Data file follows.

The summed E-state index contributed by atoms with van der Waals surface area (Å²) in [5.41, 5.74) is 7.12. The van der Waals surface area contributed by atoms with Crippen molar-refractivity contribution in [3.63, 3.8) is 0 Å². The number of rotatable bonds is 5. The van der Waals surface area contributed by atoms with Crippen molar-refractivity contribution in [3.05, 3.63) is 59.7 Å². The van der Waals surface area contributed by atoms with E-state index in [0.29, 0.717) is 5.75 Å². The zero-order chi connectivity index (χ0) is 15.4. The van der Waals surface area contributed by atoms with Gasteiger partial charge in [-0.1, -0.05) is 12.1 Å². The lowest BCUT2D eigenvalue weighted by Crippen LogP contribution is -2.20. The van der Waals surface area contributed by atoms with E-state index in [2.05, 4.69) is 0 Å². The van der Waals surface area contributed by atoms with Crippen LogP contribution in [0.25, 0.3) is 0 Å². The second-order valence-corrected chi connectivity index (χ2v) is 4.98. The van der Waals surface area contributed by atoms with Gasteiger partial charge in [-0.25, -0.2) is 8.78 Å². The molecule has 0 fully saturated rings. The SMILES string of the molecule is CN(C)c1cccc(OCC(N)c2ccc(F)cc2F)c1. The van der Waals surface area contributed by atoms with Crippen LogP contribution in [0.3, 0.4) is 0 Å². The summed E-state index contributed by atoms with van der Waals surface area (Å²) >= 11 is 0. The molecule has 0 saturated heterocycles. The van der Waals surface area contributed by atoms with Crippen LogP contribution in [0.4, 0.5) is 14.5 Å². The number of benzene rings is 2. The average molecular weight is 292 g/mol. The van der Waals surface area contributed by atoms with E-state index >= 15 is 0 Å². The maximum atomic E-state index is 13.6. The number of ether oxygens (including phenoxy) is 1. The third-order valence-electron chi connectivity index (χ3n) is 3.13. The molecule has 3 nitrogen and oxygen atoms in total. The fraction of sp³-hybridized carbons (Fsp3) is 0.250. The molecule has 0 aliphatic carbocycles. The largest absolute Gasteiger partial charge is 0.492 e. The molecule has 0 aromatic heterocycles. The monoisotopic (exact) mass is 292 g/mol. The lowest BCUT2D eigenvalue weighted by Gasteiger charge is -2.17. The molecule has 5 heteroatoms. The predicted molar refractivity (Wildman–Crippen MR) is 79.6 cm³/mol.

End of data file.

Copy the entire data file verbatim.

The summed E-state index contributed by atoms with van der Waals surface area (Å²) in [5.41, 5.74) is 7.12. The van der Waals surface area contributed by atoms with Crippen molar-refractivity contribution in [3.63, 3.8) is 0 Å². The number of rotatable bonds is 5. The van der Waals surface area contributed by atoms with Crippen molar-refractivity contribution in [3.05, 3.63) is 59.7 Å². The van der Waals surface area contributed by atoms with E-state index in [0.29, 0.717) is 5.75 Å². The zero-order chi connectivity index (χ0) is 15.4. The van der Waals surface area contributed by atoms with Gasteiger partial charge in [-0.1, -0.05) is 12.1 Å². The lowest BCUT2D eigenvalue weighted by Crippen LogP contribution is -2.20. The van der Waals surface area contributed by atoms with E-state index in [2.05, 4.69) is 0 Å². The van der Waals surface area contributed by atoms with Crippen LogP contribution in [0.25, 0.3) is 0 Å². The second-order valence-corrected chi connectivity index (χ2v) is 4.98. The van der Waals surface area contributed by atoms with Gasteiger partial charge in [-0.25, -0.2) is 8.78 Å². The molecule has 0 fully saturated rings. The SMILES string of the molecule is CN(C)c1cccc(OCC(N)c2ccc(F)cc2F)c1. The van der Waals surface area contributed by atoms with Crippen LogP contribution in [0.3, 0.4) is 0 Å². The summed E-state index contributed by atoms with van der Waals surface area (Å²) >= 11 is 0. The molecule has 0 saturated heterocycles. The van der Waals surface area contributed by atoms with Crippen LogP contribution in [0.4, 0.5) is 14.5 Å². The number of benzene rings is 2. The average molecular weight is 292 g/mol. The van der Waals surface area contributed by atoms with E-state index >= 15 is 0 Å². The maximum atomic E-state index is 13.6. The number of ether oxygens (including phenoxy) is 1. The third-order valence-electron chi connectivity index (χ3n) is 3.13. The molecule has 3 nitrogen and oxygen atoms in total. The fraction of sp³-hybridized carbons (Fsp3) is 0.250. The molecule has 0 aliphatic carbocycles. The largest absolute Gasteiger partial charge is 0.492 e. The molecule has 0 aromatic heterocycles. The monoisotopic (exact) mass is 292 g/mol. The lowest BCUT2D eigenvalue weighted by Gasteiger charge is -2.17. The molecule has 5 heteroatoms. The predicted molar refractivity (Wildman–Crippen MR) is 79.6 cm³/mol.